Memories: The Bear’s Den

Look…  Some parts of college are pretty fuzzy for me.  After more than a decade away plus some weekend choices that, in retrospect, might have been less-than-good for my brain cells, there are things that just aren’t going to stick.

But I do remember one thing: the original Bear’s Den. 
I know I probably missed the heyday of things like Bumstock and the Bear’s Den as a kid of the 80s/90s.  But when I was an impressionable little frosh, there wasn’t a cooler thing than sitting down with a few upperclassmen and a pitcher of beer and drinking a pint out at a bar for the first time.  Especially if there was a band playing – and it didn’t matter how good they were (or not.  Usually not…).  The Bear’s Den was the first taste of young adult living: out for a beer, music, and a good time.  The greasy cheese sticks or fries soaked up the suds, as cholesterol, sodium, and trans fats never crossed our young minds.
The Bear’s Den was also a staple of daytime life, of course.  For me, it was the perfect pit stop on my way from Oxford Hall on hilltop to classes in the Pavilion Theatre, Nutting Hall, or Libby Hall, or before/after hitting Fogler Library (See?  I did some actual school work!).  My staple was the grilled chicken sandwich with a Fresh Samantha (remember them?  Before Odwalla, kids…) – portable and delicious-ish.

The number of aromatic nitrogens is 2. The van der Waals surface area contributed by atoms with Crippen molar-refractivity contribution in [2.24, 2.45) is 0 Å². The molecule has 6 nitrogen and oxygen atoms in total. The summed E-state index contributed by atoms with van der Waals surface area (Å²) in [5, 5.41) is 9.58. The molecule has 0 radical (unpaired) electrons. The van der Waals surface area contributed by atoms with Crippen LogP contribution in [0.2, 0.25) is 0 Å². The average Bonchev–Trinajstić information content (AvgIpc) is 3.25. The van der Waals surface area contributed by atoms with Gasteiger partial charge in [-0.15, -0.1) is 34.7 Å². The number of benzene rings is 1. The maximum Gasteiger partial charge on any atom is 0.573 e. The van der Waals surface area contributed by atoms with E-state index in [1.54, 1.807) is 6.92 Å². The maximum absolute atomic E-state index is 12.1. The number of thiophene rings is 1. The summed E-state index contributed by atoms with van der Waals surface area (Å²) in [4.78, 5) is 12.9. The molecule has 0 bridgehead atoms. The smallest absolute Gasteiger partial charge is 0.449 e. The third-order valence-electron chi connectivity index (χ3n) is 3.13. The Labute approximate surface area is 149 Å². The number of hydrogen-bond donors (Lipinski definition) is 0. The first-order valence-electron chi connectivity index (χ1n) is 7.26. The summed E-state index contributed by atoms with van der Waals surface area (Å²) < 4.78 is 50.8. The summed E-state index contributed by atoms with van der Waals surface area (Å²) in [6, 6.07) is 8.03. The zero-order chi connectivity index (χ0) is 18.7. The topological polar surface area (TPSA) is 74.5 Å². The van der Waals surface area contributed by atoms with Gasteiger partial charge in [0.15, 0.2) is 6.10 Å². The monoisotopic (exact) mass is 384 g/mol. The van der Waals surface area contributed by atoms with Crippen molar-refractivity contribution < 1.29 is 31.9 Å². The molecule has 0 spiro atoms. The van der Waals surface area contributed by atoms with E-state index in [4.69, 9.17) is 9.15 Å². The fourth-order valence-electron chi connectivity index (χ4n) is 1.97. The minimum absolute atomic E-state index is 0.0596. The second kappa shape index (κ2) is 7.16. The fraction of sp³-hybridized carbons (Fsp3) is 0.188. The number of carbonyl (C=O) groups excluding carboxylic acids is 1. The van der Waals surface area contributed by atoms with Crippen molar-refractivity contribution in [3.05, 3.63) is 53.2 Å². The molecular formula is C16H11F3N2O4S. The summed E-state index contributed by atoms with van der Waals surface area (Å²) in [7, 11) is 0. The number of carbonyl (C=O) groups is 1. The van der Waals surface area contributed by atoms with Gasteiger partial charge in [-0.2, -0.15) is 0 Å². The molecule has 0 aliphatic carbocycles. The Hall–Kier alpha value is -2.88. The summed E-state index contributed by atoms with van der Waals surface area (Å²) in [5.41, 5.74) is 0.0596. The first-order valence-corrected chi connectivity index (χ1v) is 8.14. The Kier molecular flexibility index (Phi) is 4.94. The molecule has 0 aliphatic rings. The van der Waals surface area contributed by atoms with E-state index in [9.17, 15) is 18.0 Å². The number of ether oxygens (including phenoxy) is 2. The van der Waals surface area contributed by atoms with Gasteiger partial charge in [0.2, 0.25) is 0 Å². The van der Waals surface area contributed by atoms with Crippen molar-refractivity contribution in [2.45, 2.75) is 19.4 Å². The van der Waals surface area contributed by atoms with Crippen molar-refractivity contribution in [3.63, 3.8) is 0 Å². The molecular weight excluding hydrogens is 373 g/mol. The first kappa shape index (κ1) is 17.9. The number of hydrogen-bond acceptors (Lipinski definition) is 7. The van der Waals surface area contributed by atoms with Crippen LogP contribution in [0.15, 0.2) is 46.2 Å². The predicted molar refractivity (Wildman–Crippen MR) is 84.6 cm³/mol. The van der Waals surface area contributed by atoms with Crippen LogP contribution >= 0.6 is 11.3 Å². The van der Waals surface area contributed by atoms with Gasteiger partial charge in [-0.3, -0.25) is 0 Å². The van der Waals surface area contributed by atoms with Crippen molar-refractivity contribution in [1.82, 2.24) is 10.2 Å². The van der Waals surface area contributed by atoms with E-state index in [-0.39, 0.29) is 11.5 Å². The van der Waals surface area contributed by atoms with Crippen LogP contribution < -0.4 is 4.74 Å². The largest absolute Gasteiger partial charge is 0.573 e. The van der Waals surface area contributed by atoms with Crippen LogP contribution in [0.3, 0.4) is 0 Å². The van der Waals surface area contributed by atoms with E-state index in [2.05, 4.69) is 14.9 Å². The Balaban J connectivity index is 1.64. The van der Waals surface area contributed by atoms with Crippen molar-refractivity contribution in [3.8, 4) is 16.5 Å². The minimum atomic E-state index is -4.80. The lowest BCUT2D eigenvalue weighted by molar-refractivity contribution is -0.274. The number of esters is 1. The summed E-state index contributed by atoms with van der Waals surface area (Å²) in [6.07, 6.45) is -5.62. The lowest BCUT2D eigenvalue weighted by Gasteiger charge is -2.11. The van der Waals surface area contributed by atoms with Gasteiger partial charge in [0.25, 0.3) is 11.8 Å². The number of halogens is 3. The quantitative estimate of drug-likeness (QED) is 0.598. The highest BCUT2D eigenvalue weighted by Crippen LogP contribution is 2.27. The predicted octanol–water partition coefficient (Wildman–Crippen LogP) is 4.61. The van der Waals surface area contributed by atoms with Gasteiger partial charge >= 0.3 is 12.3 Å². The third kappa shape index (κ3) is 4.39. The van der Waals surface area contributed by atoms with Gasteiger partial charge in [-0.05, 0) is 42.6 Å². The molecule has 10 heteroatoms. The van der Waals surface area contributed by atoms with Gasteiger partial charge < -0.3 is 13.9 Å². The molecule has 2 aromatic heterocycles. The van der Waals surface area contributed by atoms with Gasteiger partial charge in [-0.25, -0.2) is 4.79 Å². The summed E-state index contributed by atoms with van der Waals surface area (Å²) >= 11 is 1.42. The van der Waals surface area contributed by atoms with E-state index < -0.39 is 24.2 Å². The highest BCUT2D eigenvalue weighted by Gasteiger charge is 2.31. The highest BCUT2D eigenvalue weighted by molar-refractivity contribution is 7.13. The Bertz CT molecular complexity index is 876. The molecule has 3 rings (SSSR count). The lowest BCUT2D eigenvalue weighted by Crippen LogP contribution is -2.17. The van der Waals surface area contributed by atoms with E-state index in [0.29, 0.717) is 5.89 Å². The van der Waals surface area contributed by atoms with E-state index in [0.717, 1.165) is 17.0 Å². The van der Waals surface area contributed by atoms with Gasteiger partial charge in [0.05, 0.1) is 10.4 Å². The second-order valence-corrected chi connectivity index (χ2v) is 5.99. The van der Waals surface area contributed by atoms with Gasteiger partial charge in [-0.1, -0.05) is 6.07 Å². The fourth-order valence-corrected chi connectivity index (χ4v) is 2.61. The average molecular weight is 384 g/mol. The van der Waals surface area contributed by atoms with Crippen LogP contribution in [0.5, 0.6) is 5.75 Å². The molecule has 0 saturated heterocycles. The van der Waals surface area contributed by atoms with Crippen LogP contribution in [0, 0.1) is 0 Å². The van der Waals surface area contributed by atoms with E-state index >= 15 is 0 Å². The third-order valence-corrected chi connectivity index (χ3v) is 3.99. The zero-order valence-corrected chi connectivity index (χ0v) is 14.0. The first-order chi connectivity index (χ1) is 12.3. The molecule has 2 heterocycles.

Most of all, The Bear’s Den was a meeting point.  If you had to meet someone, the Bear’s Den provided one of a few central locations and reference points (Fogler’s steps, The Pit, maybe the Maine Center for the Arts/now the Collins Center would’ve been the others, I guess).  That’s what I think the best part of recalling college days, or any days – the places and times that give a common sense of the community where we were, and what we shared.  The Bear’s Den did that for thousands of stein fillers over the years. I’m looking forward to my first voyage to the new incarnation, and seeing some of the newer Black Bears taking part in some of their own memories that might be a little fuzzy one day.

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